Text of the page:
Asian vehicle sales plunged 17 percent in the second quarter from the year’s first three months, figures from JD Power show. They gained 11 percent in the third quarter from the second and will climb 6.4 percent in the current period, its data show. Worldwide sales of Japanese vehicles are set to increase 6.3 percent to 4.95 million this year and 1 percent to 5 million in 2012, according to figures from SEB Enskilda.
Expectations for more car shipments and higher returns for vessel owners depend on economic expansion. The shipping industry handles about 90 percent of global trade, according to the Round Table of Shipping Associations. The IMF sees growth in world trade volumes, a measure of goods and services, slowing to 5.8 percent in 2012 from 7.5 percent this year.
Chinese car sales will rise less than 5 percent this year, below a previous estimate of 10 percent to 15 percent, Dong Yang, deputy head of the China Association of Automobile Manufacturers, said in an interview Oct. 11. Sales in India may advance no more than 2 percent in the 12 months ending March 31, the Society of Indian Automobile Manufacturers said Oct. 10. It was the second cut in the group’s forecast.
Car production contracted 3.2 percent in 2009, during the worst global recession since World War II, according to Westlake Village, California-based JD Power. Vehicle shipments plunged 37 percent to 9.3 million vehicles, ABG Sundal Collier estimates. Its forecast for shipments of 12.7 million vehicles next year would still be about 14 percent below the total in 2008.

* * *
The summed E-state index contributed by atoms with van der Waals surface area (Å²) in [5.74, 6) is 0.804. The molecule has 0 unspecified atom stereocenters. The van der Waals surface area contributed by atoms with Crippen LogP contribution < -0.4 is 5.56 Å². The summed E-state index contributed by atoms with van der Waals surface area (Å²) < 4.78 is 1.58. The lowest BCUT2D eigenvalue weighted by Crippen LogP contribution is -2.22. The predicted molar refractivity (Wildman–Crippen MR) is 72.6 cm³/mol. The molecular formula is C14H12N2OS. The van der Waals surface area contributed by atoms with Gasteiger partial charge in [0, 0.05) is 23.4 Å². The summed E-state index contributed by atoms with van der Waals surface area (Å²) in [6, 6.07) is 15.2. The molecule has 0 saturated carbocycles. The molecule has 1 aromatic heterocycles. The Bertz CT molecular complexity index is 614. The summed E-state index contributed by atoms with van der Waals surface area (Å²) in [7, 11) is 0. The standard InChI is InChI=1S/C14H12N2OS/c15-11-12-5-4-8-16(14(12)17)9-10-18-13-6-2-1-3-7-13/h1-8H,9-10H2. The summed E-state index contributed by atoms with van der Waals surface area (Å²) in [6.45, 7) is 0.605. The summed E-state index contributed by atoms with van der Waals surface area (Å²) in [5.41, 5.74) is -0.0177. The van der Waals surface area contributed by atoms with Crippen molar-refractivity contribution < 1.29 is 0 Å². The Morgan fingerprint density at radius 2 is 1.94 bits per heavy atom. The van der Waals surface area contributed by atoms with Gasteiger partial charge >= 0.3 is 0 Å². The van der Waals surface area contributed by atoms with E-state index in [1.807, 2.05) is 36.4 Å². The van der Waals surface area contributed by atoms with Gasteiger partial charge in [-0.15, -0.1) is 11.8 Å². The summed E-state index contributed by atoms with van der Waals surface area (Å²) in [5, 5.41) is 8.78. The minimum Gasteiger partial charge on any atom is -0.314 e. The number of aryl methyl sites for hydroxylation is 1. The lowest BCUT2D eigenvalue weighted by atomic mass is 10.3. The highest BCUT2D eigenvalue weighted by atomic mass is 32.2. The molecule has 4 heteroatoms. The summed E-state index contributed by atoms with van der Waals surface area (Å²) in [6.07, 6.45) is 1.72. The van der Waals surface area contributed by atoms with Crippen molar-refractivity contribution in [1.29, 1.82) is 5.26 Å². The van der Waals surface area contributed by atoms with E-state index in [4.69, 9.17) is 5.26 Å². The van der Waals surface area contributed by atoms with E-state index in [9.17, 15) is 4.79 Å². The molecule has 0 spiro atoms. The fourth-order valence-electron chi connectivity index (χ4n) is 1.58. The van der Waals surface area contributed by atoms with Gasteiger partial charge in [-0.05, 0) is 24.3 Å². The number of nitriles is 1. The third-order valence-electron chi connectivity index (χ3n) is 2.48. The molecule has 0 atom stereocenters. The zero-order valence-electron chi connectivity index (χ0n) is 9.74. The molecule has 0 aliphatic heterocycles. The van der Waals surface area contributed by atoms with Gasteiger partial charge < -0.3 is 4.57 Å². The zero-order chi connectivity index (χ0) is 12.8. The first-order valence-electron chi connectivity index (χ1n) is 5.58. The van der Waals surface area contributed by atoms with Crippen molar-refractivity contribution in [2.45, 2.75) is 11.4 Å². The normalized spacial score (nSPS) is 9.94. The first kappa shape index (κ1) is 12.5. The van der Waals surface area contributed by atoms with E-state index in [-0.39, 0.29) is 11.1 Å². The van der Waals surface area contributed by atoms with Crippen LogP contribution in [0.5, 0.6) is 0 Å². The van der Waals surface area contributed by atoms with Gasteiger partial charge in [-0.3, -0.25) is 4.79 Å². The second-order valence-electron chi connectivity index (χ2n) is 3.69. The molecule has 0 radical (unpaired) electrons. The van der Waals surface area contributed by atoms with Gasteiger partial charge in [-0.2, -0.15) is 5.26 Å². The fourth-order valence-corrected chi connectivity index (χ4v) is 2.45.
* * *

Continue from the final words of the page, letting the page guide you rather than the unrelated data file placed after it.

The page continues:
That won’t stop shipping company profits. Lysaker, Norway-based Wilhelmsen will report net income of $133.6 million this year and $201.1 million in 2012, compared with $13 million in 2010, according to the mean of 11 analysts’ estimates compiled by Bloomberg. Shares of the company fell 28 percent this year in Oslo trading, compared with a 7.5 percent drop in the MSCI All-Country World Index of equities.
Frontline, based in Hamilton, Bermuda, plunged 82 percent in Oslo trading this year. Golden Ocean Group Ltd., which operates a fleet of capesizes and smaller panamax vessels, dropped 41 percent.
Car carriers are also making more money because of increasing Asian demand for European luxury cars, according to Lars Solbakken, the chief executive officer of Oslo-based Norwegian Car Carriers ASA. While vessels previously would sometimes return to Asia empty after delivering cars to Europe, they are now picking up more cargoes for the return leg, Solbakken said.
Shipments to China
China imported an average of 51,233 cars a month this year, almost three times more than in 2009, according to SEB Enskilda. European-made vehicles account for 73 percent of the total.
“Car sales in emerging markets such as Eastern Europe, Middle East and China continue to grow,” said Frode Morkedal, an analyst at Platou in Oslo whose recommendations would have returned 23 percent for investors over the past two years. “Seaborne cargo from particularly Japan and Korea into these markets will continue to support car carriers.”